It is strange what fortune, good or ill, our division has had. Taking the lead at Green river, we doubted not that a battle awaited us at Bowling Green. In advance again on the march to Nashville, we were sure of fighting when we reached that place. Starting again, the division pushed on alone to Murfreesboro, Shelbyville, Fayetteville, and finally to Huntsville and Decatur, Alabama, at each place expecting a battle, and yet meeting with no opposition. With but one division upon this line, we looked for hard work and great danger, and yet have found neither. As we advanced the honors we expected to win have receded or gone elsewhere, to be snatched up by other divisions. The boys say the Third is fated never to see a battle; that the Third Ohio in Mexico saw no fighting; that there is something magical in the number which preserves it from all danger.

April, 14

The Fifteenth Kentucky remains here. The Third and Tenth Ohio moved at three in the afternoon. Roads bad and progress slow. Bivouacked for the night near a distillery. Many of the men drunk; the Tenth Ohio particularly wild.

April, 15

Resumed the march at six in the morning. Passed the plantation of Leonidas Polk Walker. He is said to be the wealthiest man in North Alabama. His domain extends for fifteen miles along the road. The overseer's house and the negro huts near it make quite a village.

Met a good many young men returning from [131] Corinth and Pittsburg Landing. Quite a number of them had been in the Sunday's battle, and, being wounded, had been sent back to Huntsville. General Mitchell had captured and released them on parole. Some had their heads bandaged, others their arms, while others, unable to walk, were conveyed in wagons. As they passed, our men made many good-natured remarks, as, “Well, boys, you're tired of soldiering, ar'n't you?” “Goin‘ home on furlough, eh?” “Played out.” “Another bold soger boy!” “See the soger!”

At one point a hundred or more colored people, consisting of men, women, and children, flocked to the roadside. The band struck up, and they accompanied the regiment for a mile or more, crowding and jostling each other in their endeavors to keep abreast of the music. The boys were wonderfully amused, and addressed to the motley troupe all the commands known to the volunteer service: “Steady on the right ;” “Guide center;” “Forward, double quick.”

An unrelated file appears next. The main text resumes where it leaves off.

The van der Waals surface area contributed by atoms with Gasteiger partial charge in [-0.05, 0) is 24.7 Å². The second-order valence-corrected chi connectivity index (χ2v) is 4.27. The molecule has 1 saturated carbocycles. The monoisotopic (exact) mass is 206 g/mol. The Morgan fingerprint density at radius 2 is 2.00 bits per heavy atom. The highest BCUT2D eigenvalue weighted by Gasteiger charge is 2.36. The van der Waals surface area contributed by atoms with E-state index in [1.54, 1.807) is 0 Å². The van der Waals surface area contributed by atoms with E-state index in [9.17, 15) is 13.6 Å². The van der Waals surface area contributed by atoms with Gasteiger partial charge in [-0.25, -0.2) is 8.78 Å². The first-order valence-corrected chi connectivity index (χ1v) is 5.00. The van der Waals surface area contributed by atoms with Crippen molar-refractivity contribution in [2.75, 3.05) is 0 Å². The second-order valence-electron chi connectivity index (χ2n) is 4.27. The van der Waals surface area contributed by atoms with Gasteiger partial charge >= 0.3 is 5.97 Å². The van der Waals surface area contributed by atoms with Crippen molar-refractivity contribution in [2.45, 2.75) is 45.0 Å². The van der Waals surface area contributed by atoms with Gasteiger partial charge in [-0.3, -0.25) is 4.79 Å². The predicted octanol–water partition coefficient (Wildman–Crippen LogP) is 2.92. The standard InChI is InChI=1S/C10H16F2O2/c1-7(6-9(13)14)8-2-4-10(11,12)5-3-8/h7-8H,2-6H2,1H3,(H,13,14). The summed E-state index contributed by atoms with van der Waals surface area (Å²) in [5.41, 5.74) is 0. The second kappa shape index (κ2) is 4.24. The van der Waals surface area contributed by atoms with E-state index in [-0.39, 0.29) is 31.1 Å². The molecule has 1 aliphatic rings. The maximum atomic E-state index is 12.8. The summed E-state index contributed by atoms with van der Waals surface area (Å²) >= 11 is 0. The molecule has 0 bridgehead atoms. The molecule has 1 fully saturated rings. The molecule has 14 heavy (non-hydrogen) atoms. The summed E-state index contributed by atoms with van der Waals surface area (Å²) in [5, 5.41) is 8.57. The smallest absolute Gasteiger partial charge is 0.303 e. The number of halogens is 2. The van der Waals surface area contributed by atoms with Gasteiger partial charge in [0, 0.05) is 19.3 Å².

Reached Huntsville at five in the afternoon.

April, 16

Just after sunset Colonel Keifer and I strolled into the town, stopped at the hotel for a moment, where we saw a rebel officer in his gray uniform running about on parole. Visited the railroad depot, where some two hundred rebels are confined. The prisoners were variously engaged; some chatting, others playing cards, while a few of a more devotional turn were singing

Come thou fount of every blessing,
Tune my heart to sing thy praise.


By his timely arrival General Mitchell cut a division of rebel troops in two. Four thousand got by, and were thus enabled to join the rebel army at Corinth, while about the same number were obliged to return to Chattanooga.

April, 20

At Decatur. The Memphis and Charleston Railroad crosses the Tennessee river at this point. Tile town is a dilapidated old concern, as ugly as Huntsville is handsome.